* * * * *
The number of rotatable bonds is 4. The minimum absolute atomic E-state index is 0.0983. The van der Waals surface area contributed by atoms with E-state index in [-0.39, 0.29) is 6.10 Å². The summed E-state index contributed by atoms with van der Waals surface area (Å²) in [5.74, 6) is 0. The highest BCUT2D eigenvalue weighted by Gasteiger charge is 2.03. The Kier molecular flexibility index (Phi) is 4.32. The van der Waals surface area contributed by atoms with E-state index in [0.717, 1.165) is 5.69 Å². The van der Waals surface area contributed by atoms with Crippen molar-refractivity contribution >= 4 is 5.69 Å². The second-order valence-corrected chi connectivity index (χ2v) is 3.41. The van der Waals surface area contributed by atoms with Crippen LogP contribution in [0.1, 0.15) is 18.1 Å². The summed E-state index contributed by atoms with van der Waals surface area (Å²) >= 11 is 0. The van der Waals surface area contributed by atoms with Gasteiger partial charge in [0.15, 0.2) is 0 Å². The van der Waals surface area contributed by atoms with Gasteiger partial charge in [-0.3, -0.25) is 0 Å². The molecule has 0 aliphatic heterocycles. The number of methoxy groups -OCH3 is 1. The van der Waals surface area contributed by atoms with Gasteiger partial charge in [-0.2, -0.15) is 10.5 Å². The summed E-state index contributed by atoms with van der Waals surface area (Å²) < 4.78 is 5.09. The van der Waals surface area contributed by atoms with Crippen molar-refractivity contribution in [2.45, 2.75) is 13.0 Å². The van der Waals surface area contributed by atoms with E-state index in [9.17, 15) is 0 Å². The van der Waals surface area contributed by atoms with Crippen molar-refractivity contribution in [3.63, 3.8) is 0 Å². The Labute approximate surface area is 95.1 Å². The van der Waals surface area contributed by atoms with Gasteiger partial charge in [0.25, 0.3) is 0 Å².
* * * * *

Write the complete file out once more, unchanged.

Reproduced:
The number of rotatable bonds is 4. The minimum absolute atomic E-state index is 0.0983. The van der Waals surface area contributed by atoms with E-state index in [-0.39, 0.29) is 6.10 Å². The summed E-state index contributed by atoms with van der Waals surface area (Å²) in [5.74, 6) is 0. The highest BCUT2D eigenvalue weighted by Gasteiger charge is 2.03. The Kier molecular flexibility index (Phi) is 4.32. The van der Waals surface area contributed by atoms with E-state index in [0.717, 1.165) is 5.69 Å². The van der Waals surface area contributed by atoms with Crippen molar-refractivity contribution >= 4 is 5.69 Å². The second-order valence-corrected chi connectivity index (χ2v) is 3.41. The van der Waals surface area contributed by atoms with Crippen LogP contribution in [0.1, 0.15) is 18.1 Å². The summed E-state index contributed by atoms with van der Waals surface area (Å²) >= 11 is 0. The van der Waals surface area contributed by atoms with Gasteiger partial charge in [0.15, 0.2) is 0 Å². The van der Waals surface area contributed by atoms with Gasteiger partial charge in [-0.3, -0.25) is 0 Å². The molecule has 0 aliphatic heterocycles. The number of methoxy groups -OCH3 is 1. The van der Waals surface area contributed by atoms with Gasteiger partial charge in [-0.2, -0.15) is 10.5 Å². The summed E-state index contributed by atoms with van der Waals surface area (Å²) < 4.78 is 5.09. The van der Waals surface area contributed by atoms with Crippen molar-refractivity contribution in [2.45, 2.75) is 13.0 Å². The van der Waals surface area contributed by atoms with E-state index in [9.17, 15) is 0 Å². The van der Waals surface area contributed by atoms with Crippen molar-refractivity contribution in [3.63, 3.8) is 0 Å². The Labute approximate surface area is 95.1 Å². The van der Waals surface area contributed by atoms with Gasteiger partial charge in [0.25, 0.3) is 0 Å².